Edward Wacksmuth has been one of the founders and promoters of the town of Tracy. A native of Prussia, he was born on the 31st of January, 1834, and there spent the days of his boyhood and youth, acquiring his education by attending the public schools of Germany. He was a young man of about twenty-three years when he bade adieu to home and friends and sailed for the new world, taking passage in 1857 on a westward-bound sailing vessel, which weighed anchor in the harbor of Bremen and after a voyage of forty-six days landed its passengers in New York city. Mr. Wacksmuth, however, did not tarry long in the eastern metropolis, but removed to Pittsburg, Pennsylvania, and after three years he moved to Franklin, Venango county, Pennsylvania, where he resided up to the time of the outbreak of the Civil war. When a young man in his native country he had learned the trade of a tanner and currier, and he followed that business from the time of his arrival in America until he offered his services to the government in defense of the Union at the time of the Civil war. It was on the 6th of August, 1861, that he enlisted, becoming a member of Company G, Sixty-third Pennsylvania Volunteer Infantry. The regiment was assigned to the Army of the Potomac, and Mr. Wacksmuth participated in the siege of Yorktown and the battles of Williamsburg, Fair Oaks, at the seven days' battle in front of Richmond, and Spottsylvania, Fredericksburg, Antietam and Gettysburg. He was also in the battle of Mine Run, where he was wounded so seriously that he was taken to the hospital at Alexandria, Virginia, where he remained for a time. He was then honorably discharged on the 25th of April, 1864, and with a most creditable military record as a loyal adopted son he returned to his home in Pennsylvania.

Mr. Wacksmuth continued a resident of Venango county, that state, until 1868, when he came to California, making the journey by way of the isthmus route. He remained for a brief period in Sacramento and then came to San Joaquin county in 1869. In that year he returned to the east for his family, whom he brought to the Pacific coast with him. They settled in San Joaquin county, and for several years Mr. Wacksmuth conducted a hotel in what was formerly the village of Ellis, located near the present site of Tracy, California. There he carried on his business with a fair measure of success until 1875, and when the town of Tracy was started in 1878 he again engaged in the hotel business, in which he continued until 1890. In that year he turned his attention to agricultural pursuits and stock-raising and followed the business successfully until 1900. He is numbered among the pioneer hotel men of this part of the state. He was also connected with the sheep industry during 1875-1877.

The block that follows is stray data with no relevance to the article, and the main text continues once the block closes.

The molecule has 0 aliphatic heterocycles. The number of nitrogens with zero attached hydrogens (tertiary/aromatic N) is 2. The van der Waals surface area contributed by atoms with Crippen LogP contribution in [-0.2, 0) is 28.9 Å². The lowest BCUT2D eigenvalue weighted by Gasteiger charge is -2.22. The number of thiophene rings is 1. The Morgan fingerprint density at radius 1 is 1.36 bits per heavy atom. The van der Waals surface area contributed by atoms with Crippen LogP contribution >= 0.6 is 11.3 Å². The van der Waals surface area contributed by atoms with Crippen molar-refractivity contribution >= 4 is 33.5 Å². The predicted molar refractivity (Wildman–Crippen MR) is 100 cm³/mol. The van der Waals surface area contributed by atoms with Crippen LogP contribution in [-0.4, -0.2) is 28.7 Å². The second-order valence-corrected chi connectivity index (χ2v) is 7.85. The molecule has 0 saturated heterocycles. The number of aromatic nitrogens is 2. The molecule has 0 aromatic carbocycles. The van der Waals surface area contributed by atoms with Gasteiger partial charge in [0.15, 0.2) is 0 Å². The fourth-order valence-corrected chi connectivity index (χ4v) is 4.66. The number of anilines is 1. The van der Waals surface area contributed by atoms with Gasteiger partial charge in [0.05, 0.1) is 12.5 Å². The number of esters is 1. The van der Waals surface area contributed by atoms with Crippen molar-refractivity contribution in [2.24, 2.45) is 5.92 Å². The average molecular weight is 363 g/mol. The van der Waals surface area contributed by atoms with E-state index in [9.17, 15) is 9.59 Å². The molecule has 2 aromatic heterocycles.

Mr. Wacksmuth was married in 1865 to Miss Nancy Boyer, who was born in Pennsylvania, and they became the parents of four children, of whom three are now living: Millie, the wife of James Banta, of Tracy, California; Alta, who is the wife of Charles A. Slack, of Tracy; and Mamie, the wife of Abraham Grunauer, of Tracy, California. They lost a son, Edward. The mother of these children passed away on the 18th of April, 1903, and her loss was deeply mourned by many friends, for she had endeared herself to all who knew her.

Mr. Wacksmuth is a member of Sumner Lodge No. 77, I. O. O. F., of Tracy, with which he united on its organization. He is also connected with the encampment there, and is a member of West Side Lodge No. 118, K. of P., at Tracy. he served for several years as a trustee of the school district at Tracy, and his co-operation has been of value in many public movements that have had for their object the benefit and upbuilding of his community. He has witnessed many changes which have occurred in California as it has emerged from its pioneer conditions to take its place among the leading commonwealths of this great nation. When he located in San Joaquin county the work of development was scarcely begun, and in the communities where he has resided he has borne an active and helpful part in the work of progress. He has been a trustee of the school district of Tracy, and in his political views is an earnest Republican. He may well be called one of the founders and promoters of Tracy, having done all in his power to promote its growth along substantial and beneficial lines.

Source: History of the New California Its Resources and People, Volume II

The Lewis Publishing Company - 1905
Edited by Leigh H. Irvine

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